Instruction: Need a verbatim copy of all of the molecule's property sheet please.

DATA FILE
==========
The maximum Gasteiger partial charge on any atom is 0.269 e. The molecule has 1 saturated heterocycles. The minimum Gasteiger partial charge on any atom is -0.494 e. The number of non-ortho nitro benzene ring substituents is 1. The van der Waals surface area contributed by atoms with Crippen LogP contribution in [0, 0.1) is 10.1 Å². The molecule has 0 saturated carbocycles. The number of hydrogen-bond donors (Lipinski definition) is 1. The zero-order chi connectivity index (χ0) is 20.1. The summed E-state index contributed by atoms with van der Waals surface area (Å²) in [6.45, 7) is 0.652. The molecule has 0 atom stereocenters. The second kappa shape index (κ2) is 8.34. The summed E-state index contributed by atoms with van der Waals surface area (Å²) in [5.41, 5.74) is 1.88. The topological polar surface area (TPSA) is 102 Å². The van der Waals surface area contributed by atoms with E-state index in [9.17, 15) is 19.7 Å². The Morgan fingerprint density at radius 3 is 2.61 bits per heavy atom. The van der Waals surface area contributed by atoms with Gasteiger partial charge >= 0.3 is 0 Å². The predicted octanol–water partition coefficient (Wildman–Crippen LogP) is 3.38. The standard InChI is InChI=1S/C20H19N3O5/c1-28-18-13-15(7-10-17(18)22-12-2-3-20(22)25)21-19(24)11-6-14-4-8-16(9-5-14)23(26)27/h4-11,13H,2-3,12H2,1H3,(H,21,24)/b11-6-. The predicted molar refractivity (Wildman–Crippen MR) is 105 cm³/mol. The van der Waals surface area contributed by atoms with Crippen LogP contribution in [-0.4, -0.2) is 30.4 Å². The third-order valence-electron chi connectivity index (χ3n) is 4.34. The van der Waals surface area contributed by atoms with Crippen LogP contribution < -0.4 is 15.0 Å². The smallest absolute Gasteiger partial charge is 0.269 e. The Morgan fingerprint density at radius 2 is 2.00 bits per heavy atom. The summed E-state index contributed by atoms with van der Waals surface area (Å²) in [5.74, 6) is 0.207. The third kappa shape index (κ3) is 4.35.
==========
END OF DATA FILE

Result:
The maximum Gasteiger partial charge on any atom is 0.269 e. The molecule has 1 saturated heterocycles. The minimum Gasteiger partial charge on any atom is -0.494 e. The number of non-ortho nitro benzene ring substituents is 1. The van der Waals surface area contributed by atoms with Crippen LogP contribution in [0, 0.1) is 10.1 Å². The molecule has 0 saturated carbocycles. The number of hydrogen-bond donors (Lipinski definition) is 1. The zero-order chi connectivity index (χ0) is 20.1. The summed E-state index contributed by atoms with van der Waals surface area (Å²) in [6.45, 7) is 0.652. The molecule has 0 atom stereocenters. The second kappa shape index (κ2) is 8.34. The summed E-state index contributed by atoms with van der Waals surface area (Å²) in [5.41, 5.74) is 1.88. The topological polar surface area (TPSA) is 102 Å². The van der Waals surface area contributed by atoms with E-state index in [9.17, 15) is 19.7 Å². The Morgan fingerprint density at radius 3 is 2.61 bits per heavy atom. The van der Waals surface area contributed by atoms with Gasteiger partial charge >= 0.3 is 0 Å². The predicted octanol–water partition coefficient (Wildman–Crippen LogP) is 3.38. The standard InChI is InChI=1S/C20H19N3O5/c1-28-18-13-15(7-10-17(18)22-12-2-3-20(22)25)21-19(24)11-6-14-4-8-16(9-5-14)23(26)27/h4-11,13H,2-3,12H2,1H3,(H,21,24)/b11-6-. The predicted molar refractivity (Wildman–Crippen MR) is 105 cm³/mol. The van der Waals surface area contributed by atoms with Crippen LogP contribution in [-0.4, -0.2) is 30.4 Å². The third-order valence-electron chi connectivity index (χ3n) is 4.34. The van der Waals surface area contributed by atoms with Crippen LogP contribution < -0.4 is 15.0 Å². The smallest absolute Gasteiger partial charge is 0.269 e. The Morgan fingerprint density at radius 2 is 2.00 bits per heavy atom. The summed E-state index contributed by atoms with van der Waals surface area (Å²) in [5.74, 6) is 0.207. The third kappa shape index (κ3) is 4.35.